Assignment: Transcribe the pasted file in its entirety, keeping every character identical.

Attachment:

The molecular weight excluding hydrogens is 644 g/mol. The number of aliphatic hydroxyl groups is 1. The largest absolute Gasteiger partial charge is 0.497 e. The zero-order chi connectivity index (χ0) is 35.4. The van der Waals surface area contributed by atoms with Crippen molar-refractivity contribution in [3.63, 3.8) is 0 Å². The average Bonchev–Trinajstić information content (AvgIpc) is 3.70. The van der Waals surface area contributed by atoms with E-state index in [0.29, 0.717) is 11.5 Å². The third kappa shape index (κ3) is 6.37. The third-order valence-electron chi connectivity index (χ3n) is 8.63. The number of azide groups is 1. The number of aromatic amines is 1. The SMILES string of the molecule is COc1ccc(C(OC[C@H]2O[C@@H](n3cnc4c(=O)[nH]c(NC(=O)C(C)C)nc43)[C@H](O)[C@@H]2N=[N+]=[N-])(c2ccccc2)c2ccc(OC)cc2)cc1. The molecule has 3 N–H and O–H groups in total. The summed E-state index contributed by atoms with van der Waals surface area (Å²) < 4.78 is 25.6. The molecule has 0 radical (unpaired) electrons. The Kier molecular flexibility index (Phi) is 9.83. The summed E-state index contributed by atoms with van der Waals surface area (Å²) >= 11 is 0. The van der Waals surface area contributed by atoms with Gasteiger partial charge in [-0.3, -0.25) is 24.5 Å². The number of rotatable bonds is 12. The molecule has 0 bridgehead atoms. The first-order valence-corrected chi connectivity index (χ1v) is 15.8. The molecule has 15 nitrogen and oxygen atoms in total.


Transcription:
The molecular weight excluding hydrogens is 644 g/mol. The number of aliphatic hydroxyl groups is 1. The largest absolute Gasteiger partial charge is 0.497 e. The zero-order chi connectivity index (χ0) is 35.4. The van der Waals surface area contributed by atoms with Crippen molar-refractivity contribution in [3.63, 3.8) is 0 Å². The average Bonchev–Trinajstić information content (AvgIpc) is 3.70. The van der Waals surface area contributed by atoms with E-state index in [0.29, 0.717) is 11.5 Å². The third kappa shape index (κ3) is 6.37. The third-order valence-electron chi connectivity index (χ3n) is 8.63. The number of azide groups is 1. The number of aromatic amines is 1. The SMILES string of the molecule is COc1ccc(C(OC[C@H]2O[C@@H](n3cnc4c(=O)[nH]c(NC(=O)C(C)C)nc43)[C@H](O)[C@@H]2N=[N+]=[N-])(c2ccccc2)c2ccc(OC)cc2)cc1. The molecule has 3 N–H and O–H groups in total. The summed E-state index contributed by atoms with van der Waals surface area (Å²) < 4.78 is 25.6. The molecule has 0 radical (unpaired) electrons. The Kier molecular flexibility index (Phi) is 9.83. The summed E-state index contributed by atoms with van der Waals surface area (Å²) >= 11 is 0. The van der Waals surface area contributed by atoms with Gasteiger partial charge in [-0.3, -0.25) is 24.5 Å². The number of rotatable bonds is 12. The molecule has 0 bridgehead atoms. The first-order valence-corrected chi connectivity index (χ1v) is 15.8. The molecule has 15 nitrogen and oxygen atoms in total.